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# Capacitor voltage storage

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#### Naveed Ahmed

##### Member level 4
Hello dears!

I have designed a Three phase wireless smart energy meter using ATMEGA32 MCU. For energizing the circuit I have used DC power supply but not any battery backup in case of power failure.

When power failure occurs or Load shading occurs my circuit can not send the data due to power loss.. And the Database is not informed about load shading and its time.

Is there any technique by which circuit runs for minimum 15sec after the power failure?so that i can inform database abt failure of power? Should i use a big capacitor with power supply?

What are the charging, discharging time equations.? which equations are used??

Cdv/dt???

or E=(1/2)CV²???

Thanks

Regards
NAveed khowaja

how much does your whole circuit consumes? Moreover 15 secs is too much for a capacitor

Thanks nandhu015 for interest

My circuit board consumes 50mA, while Wireless mesh module is of 500mA. Circuit consumes a total of 550mA.

So for how long a capacitor can store charge/voltage??

Thanks

Regards
Naveed Khowaja
coolnaveed1@hotmail.com

E = 0.5*CV^2

So if your supply voltage is 5V, and it is allowed to drop to 4.5V, you can calculate what you need as follow :

0.55*5V = 2.75W for 15 seconds = 15*2.75 = 41.25Joule

So, 4.75 = 0.5*C*(5^2 - 4.5^2) => C = 2 Farad!

The capacitor is a bit high, but you can do two things (or both):
- supercapacitors : with these you can easily reach this level of capacitance
- choosing a higher voltage to start with, and use a regulator to create the 5V (for example a buck converter) : example 24V allowed to drop to 8V gives a capacitance of 0.019 Farad (~20000µF), still a bit impractical in size (and I didn't include the efficiency of the converter in the calculation).

You can also try to reduce the time you need the backup, what do you need to do during the 15 seconds?

Stefaan

ya, forget the capacitor. i would diode OR your supply with a small button battery (watch batery).

Mr.Cool

Naveed Ahmed said:
I have designed a Three phase wireless smart energy meter using ATMEGA32 MCU. For energizing the circuit I have used DC power supply but not any battery backup in case of power failure.
When power failure occurs or Load shading occurs my circuit can not send the data due to power loss.. And the Database is not informed about load shading and its time. Thanks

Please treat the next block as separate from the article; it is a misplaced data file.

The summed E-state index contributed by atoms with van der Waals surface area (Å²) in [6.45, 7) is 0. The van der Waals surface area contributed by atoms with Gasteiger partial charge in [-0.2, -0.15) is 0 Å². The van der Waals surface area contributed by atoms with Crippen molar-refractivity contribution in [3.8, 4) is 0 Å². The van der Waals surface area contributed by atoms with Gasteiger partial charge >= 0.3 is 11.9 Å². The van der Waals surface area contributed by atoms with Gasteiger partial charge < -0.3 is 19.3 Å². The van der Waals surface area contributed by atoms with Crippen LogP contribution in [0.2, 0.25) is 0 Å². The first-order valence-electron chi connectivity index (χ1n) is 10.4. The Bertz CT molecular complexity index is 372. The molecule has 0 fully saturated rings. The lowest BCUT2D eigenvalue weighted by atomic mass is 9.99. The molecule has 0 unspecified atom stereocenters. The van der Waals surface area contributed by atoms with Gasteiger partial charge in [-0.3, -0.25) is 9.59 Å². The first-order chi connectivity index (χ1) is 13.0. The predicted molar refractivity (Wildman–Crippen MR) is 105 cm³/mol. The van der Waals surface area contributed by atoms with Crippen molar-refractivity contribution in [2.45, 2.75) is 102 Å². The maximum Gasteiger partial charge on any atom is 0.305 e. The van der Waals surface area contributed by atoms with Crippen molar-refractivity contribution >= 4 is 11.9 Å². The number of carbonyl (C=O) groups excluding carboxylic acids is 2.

Regards ...NAveed khowaja
You may have already programmed the pulses per Kwh which the Meter IC generates. You may log these pulses in an EEprom, and then send the data wirelessly to the base station for every Unit of power consumed. In case the power is shut down, the part of the pulses are stored in the EEprom and when power resumes, and the pulses adds up to make a Unit, then you may again send the data to the base station intimating the consumption of a Unit. Thus eleiminate any power requirement during power failure. Cheers

Mr. cool, If we use battery with supply. The battery has its life and charging Cycles. Thats why i decided to use capacitor

Naveed

Added after 22 minutes:

Dear Stefaan.

For large capacitors the size of the board will be much higher Can i use RC time constant??

15sec time can be reduced to 6 secs.
T=RC

for that instant of 6 sec, i will read all the phases from IC, will write EEPROM, read RTC, send the data through Gsm. it takes time

Naveed

Added after 15 minutes:

Dear Pranam77.

I think you are talking about Calibration frequency pulse output, ADE7754 provides that.

But there is a requirement to indicate the power failure, and reports must be generated at the base station and on Website.

Naveed

Thats why i decided to use capacitor
If you want to avoid batteries (for understandable reasons) a supercap or high voltage capacitor with a DC/DC
converter, as suggested by Stefaan, are the only meaningful solutions in my opinion. Some board space has to
be calculated for it.

Regarding possible reduction of backup time. Data collection, nonvolatile storage and calculations effectively occur in "no time",
but it's difficult to set a maximum amount for transmission of the GSM alarm message, because it depends on the actual
network traffic. In most cases, it's finished in 1 or 2 seconds, but I fear, the service provider won't guarantee it.
If you only expect a limited number of alarms during instrument service intervals, a replaceable long-life lithium battery
may be a more reliable solution.

Dear Fvm,

How much can be the size of super cap for 6 sec???

Current consumption = 550mA
Voltage = 5V

Regards
Naveed Khowaja

For maximum flexibility in options on how to send the data or store it in EEPROM. It depends also on the requirements : do the user need to be informed when the power is down? or can it wait until the power lines are live again?

I should go for the supercap approach, the board space needed for them is relatively small, but be sure you don't go over there speced maximum voltage (mostly 2.5V).

It should be interested to know where your logic voltage comes from? Can you put a backup before your ultimate low-voltage regulator? It really depends on how your power-supply structure looks like. If possible, upload a block-diagram.

Stefaan

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